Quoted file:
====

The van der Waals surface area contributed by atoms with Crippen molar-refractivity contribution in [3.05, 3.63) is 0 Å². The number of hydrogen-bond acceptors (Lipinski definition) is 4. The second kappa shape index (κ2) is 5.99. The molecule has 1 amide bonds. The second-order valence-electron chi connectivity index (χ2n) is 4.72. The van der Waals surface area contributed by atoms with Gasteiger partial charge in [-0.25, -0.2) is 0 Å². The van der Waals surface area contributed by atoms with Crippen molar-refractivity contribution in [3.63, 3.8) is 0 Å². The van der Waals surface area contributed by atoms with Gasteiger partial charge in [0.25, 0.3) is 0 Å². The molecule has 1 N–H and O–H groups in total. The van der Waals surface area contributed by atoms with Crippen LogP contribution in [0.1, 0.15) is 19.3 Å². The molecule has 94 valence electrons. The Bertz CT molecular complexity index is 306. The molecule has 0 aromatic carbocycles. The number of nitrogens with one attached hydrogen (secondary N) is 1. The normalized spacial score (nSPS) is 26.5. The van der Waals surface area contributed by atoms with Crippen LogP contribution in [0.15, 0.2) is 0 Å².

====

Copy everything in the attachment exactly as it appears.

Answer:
The van der Waals surface area contributed by atoms with Crippen molar-refractivity contribution in [3.05, 3.63) is 0 Å². The number of hydrogen-bond acceptors (Lipinski definition) is 4. The second kappa shape index (κ2) is 5.99. The molecule has 1 amide bonds. The second-order valence-electron chi connectivity index (χ2n) is 4.72. The van der Waals surface area contributed by atoms with Gasteiger partial charge in [-0.25, -0.2) is 0 Å². The van der Waals surface area contributed by atoms with Crippen molar-refractivity contribution in [3.63, 3.8) is 0 Å². The van der Waals surface area contributed by atoms with Gasteiger partial charge in [0.25, 0.3) is 0 Å². The molecule has 1 N–H and O–H groups in total. The van der Waals surface area contributed by atoms with Crippen LogP contribution in [0.1, 0.15) is 19.3 Å². The molecule has 94 valence electrons. The Bertz CT molecular complexity index is 306. The molecule has 0 aromatic carbocycles. The number of nitrogens with one attached hydrogen (secondary N) is 1. The normalized spacial score (nSPS) is 26.5. The van der Waals surface area contributed by atoms with Crippen LogP contribution in [0.15, 0.2) is 0 Å².